Han Bing:Neighborhood Institutions – Paths, Nodes and Enclaves

2017.06.03 – 2017.07.09

    Han Bing:Neighborhood Institutions - Paths, Nodes and Enclaves

    Antenna Space is proud to present Neighborhood Institutions – Paths, Nodes and Enclaves, a solo exhibition by artist HAN Bing. In the way she speaks about her experience as an artist always on the move, working, over the last few years, between short-lease studios in Brooklyn, Los Angeles, and Shanghai, Han seems to locate herself within the network of temporary spaces and structures she finds everywhere. There is a quotation of self-identification here, and a suggestion that perhaps Han Bing’s willingness to dissolve the city into multifarious personified surfaces is a gesture not of a lacking sense of self but rather an affirmation of confidence.

    In Han Bing’s new paintings, fragments of urban space appear as portraits. Torn posters and sprayed tags and coils of chain-link fence coalesce into veritable personalities—not faces, nothing recognizable, but the sense is there nonetheless. There’s a whole genre of art and film in which the personification of architecture allows personal dramas to play out in the space of the city: think of everything from John Smith’s The Black Tower (1987).

    It’s a manifestation of an unstable sense of self, in ways, and an ink blot test for the architecture of the selfie. Consider a painting like Overlap (2017), in which an undulating blue field is interrupted by several vertical barriers that break the composition into repeating sections defined by the anonymous gestures of intervention on the street: written graffiti, here in yellow and orange, always covered and altered so it remains just illegible; wheat pasted posters put up randomly and torn down violently, but with all graphic or textual content obscured, here leaving large swaths of grayscale biting into the picture plane; and temporary architecture, in the form of rolling doors, construction barriers, and curbs, here including two broad horizontal swaths of black and gray along the bottom that emphasize the compositional nature of the riotous forms above them.

    Han Bing uses her camera to capture fragments of the city like notes or sketches, which then return to the studio and are printed and recomposed. This viewing experience dovetails with the ephemeral nature of the accidental assemblages that Han finds herself drawn to in the first place, which she refers to as temporary architecture. It’s a way to tie herself to a place and time. There is, naturally, a potential conflict between these modes of expression, in that painterly composition and smartphone photography work, respectively, outwards from the details of manual gestures and inward from the totality of the instant.

    Pieces like Mott Street (2017), in which competing picture planes collide massively and dramatically, prove painting’s value in maintaining multiple states of being simultaneously in a way that photography and objects, as they exist now, cannot: a whorl of torn paper and yellow spray paint marks tornadoes its way across the canvas from upper right to lower left, seemingly picking up and tearing away coverings of unclear gray material to reveal vibrant fields of fiery orange and royal blue, a moment that must have almost existed—a personality on the brink of collapse that is brought into being in order to be captured, explored, and worshipped before it is pushed over the edge.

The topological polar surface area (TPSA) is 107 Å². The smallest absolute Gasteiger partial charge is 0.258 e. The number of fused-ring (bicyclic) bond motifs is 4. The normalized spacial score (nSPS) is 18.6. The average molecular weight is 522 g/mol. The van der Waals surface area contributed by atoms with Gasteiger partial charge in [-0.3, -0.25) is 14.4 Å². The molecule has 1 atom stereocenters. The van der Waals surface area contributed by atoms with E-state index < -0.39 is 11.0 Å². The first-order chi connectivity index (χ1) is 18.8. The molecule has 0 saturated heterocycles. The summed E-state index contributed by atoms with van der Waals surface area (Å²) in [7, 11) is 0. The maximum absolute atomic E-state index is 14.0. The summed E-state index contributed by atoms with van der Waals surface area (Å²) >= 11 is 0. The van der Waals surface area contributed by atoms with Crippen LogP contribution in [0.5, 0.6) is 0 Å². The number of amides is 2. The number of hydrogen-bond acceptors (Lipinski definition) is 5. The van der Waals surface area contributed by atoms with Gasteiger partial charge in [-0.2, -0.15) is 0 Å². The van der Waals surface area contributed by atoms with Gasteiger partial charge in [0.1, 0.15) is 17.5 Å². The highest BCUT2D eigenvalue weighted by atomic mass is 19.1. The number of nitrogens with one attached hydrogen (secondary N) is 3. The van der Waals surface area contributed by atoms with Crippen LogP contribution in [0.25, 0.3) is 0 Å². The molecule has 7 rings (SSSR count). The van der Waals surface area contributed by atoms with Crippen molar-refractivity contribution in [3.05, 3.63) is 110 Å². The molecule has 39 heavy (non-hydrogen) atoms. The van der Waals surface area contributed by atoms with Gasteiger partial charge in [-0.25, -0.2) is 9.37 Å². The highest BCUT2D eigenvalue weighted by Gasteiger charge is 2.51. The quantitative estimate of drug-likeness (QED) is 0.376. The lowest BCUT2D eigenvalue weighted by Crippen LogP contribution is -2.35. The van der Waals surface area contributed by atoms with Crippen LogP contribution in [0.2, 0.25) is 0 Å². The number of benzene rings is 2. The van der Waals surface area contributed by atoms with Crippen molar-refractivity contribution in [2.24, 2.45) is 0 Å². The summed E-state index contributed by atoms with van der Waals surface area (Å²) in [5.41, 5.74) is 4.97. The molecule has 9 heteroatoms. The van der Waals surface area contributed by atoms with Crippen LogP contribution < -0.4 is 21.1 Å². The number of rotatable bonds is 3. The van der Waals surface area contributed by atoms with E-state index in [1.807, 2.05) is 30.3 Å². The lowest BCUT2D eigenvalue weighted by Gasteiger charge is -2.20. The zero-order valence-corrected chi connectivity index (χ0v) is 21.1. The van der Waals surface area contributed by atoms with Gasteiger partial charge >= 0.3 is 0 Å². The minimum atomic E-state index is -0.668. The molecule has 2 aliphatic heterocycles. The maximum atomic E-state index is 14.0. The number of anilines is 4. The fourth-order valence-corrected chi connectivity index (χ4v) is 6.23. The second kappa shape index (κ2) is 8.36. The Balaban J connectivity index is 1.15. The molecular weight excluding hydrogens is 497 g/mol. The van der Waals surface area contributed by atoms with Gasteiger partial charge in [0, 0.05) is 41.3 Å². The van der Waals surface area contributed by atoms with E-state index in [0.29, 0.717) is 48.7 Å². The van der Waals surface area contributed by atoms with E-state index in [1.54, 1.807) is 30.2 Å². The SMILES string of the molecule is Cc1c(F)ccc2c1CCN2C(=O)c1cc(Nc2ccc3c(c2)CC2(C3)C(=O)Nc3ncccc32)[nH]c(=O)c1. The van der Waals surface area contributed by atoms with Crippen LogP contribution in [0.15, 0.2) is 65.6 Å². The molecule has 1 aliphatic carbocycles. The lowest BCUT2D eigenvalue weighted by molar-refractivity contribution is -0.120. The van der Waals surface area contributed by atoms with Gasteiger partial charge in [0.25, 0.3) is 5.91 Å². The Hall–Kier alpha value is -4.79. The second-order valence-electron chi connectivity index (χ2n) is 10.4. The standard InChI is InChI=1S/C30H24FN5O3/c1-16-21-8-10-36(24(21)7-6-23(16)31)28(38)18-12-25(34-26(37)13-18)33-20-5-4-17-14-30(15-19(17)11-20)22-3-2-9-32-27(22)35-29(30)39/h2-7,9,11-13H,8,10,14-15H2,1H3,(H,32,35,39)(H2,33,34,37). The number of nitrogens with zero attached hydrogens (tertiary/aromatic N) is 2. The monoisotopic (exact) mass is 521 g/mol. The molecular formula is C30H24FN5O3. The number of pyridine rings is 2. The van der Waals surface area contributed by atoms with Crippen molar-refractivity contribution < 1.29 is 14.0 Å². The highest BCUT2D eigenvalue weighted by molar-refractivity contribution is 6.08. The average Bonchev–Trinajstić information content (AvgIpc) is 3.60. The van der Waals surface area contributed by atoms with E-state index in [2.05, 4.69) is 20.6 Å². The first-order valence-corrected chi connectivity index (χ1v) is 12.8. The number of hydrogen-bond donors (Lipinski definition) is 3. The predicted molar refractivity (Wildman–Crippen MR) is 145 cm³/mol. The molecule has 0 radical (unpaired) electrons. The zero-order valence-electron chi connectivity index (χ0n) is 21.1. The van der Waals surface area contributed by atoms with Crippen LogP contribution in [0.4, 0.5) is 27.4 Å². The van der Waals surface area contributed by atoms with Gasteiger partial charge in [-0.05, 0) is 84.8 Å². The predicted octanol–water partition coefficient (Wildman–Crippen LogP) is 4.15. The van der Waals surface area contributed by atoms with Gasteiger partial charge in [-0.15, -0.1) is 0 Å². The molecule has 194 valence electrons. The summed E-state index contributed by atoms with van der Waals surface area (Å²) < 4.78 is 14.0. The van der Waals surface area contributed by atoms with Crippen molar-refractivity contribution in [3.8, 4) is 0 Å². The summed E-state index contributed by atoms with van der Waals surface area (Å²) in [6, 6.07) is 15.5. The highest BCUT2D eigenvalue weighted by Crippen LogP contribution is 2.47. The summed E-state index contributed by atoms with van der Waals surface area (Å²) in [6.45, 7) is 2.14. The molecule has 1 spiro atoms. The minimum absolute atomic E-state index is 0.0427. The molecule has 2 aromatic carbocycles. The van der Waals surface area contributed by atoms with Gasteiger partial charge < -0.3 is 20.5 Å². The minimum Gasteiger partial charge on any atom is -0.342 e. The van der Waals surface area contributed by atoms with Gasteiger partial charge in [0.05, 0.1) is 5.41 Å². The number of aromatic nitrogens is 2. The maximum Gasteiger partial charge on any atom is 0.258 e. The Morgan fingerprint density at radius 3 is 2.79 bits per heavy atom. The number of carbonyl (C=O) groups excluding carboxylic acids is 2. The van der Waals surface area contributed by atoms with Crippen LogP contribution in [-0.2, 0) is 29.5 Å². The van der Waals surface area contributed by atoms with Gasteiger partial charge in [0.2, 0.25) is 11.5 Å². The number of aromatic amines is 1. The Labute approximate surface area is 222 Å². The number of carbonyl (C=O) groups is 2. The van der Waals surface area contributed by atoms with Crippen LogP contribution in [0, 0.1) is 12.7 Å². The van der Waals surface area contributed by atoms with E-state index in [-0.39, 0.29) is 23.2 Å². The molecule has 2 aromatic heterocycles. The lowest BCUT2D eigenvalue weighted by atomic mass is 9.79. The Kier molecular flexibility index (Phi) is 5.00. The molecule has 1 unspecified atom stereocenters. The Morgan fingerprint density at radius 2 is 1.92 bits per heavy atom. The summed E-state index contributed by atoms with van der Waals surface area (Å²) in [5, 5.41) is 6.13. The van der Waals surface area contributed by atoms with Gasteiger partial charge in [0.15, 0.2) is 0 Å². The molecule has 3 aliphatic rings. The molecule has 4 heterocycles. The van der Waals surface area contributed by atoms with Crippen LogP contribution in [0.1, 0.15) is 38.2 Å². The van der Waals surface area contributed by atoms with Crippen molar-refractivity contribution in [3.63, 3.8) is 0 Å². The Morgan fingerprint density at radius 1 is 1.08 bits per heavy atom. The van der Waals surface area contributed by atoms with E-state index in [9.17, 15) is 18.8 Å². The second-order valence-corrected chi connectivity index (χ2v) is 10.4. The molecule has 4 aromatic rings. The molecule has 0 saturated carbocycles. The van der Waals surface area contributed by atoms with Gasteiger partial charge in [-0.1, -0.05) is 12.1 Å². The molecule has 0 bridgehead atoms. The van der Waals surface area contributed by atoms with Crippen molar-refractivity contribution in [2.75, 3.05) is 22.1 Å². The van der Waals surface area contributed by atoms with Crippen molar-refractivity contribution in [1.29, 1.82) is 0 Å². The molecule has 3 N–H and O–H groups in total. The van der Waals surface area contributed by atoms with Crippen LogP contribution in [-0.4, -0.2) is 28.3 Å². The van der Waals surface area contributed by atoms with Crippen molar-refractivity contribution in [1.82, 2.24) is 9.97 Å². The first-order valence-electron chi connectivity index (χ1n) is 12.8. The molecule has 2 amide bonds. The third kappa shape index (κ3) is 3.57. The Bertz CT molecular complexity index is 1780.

Discarding the overdetermined symbolic meanings of certain colors and forms, forms within the painting group themselves together into subjects that speak with distinct personalities, in this case revealing the struggle of a site caught between an openness to the new and a harmony with the wider world. It is clear that, though Han is immediately attracted to certain moments on actually existing streets—compositions of chaos and design that might exist in a given state only for a matter of moments, just long enough to snap a picture, before they are altered or destroyed—she is also invested in the act of painting, of taking these painterly moments from nature and encouraging them to resolve themselves into paintings in the fullest sense of the word.

    These paintings, which tend towards a set of dimensions best explained as approaching 1.8 meters on one edge or the other, echo this conceptual structure by just exceeding the scale of the human body. They begin life as tiny smartphone photographs that, through the bodily mediation of the artist, are returned to life-size, or something like that. This series of parallel experiments is made clear in a set of minor works, smaller paintings that act as testing grounds for new techniques as well as, ultimately, convenient showcases for these gestures, where they cannot be buried by the overall composition of a louder piece. In this sense, they function as legends for the overall map, pointing to the meanings of certain significant individual things happening in the larger works.

    Installation Views



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